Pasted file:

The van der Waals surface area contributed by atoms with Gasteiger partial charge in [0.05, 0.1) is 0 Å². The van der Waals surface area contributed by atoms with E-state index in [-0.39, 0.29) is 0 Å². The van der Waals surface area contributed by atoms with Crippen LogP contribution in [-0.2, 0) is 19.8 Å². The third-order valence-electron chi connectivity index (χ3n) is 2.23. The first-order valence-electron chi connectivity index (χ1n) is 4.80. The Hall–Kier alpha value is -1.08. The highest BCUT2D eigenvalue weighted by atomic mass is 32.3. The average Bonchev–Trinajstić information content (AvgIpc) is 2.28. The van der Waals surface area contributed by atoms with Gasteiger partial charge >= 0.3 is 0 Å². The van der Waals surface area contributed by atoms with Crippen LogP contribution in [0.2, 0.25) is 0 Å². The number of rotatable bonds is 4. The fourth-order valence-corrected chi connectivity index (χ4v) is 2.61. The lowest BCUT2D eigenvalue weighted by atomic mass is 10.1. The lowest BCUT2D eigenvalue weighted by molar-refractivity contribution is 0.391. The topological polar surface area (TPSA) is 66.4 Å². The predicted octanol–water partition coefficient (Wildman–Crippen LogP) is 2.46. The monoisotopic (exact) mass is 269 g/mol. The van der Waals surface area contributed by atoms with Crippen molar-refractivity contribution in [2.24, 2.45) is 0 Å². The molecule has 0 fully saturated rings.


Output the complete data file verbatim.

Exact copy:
The van der Waals surface area contributed by atoms with Gasteiger partial charge in [0.05, 0.1) is 0 Å². The van der Waals surface area contributed by atoms with E-state index in [-0.39, 0.29) is 0 Å². The van der Waals surface area contributed by atoms with Crippen LogP contribution in [-0.2, 0) is 19.8 Å². The third-order valence-electron chi connectivity index (χ3n) is 2.23. The first-order valence-electron chi connectivity index (χ1n) is 4.80. The Hall–Kier alpha value is -1.08. The highest BCUT2D eigenvalue weighted by atomic mass is 32.3. The average Bonchev–Trinajstić information content (AvgIpc) is 2.28. The van der Waals surface area contributed by atoms with Gasteiger partial charge >= 0.3 is 0 Å². The van der Waals surface area contributed by atoms with Crippen LogP contribution in [0.2, 0.25) is 0 Å². The number of rotatable bonds is 4. The fourth-order valence-corrected chi connectivity index (χ4v) is 2.61. The lowest BCUT2D eigenvalue weighted by atomic mass is 10.1. The lowest BCUT2D eigenvalue weighted by molar-refractivity contribution is 0.391. The topological polar surface area (TPSA) is 66.4 Å². The predicted octanol–water partition coefficient (Wildman–Crippen LogP) is 2.46. The monoisotopic (exact) mass is 269 g/mol. The van der Waals surface area contributed by atoms with Crippen molar-refractivity contribution in [2.24, 2.45) is 0 Å². The molecule has 0 fully saturated rings.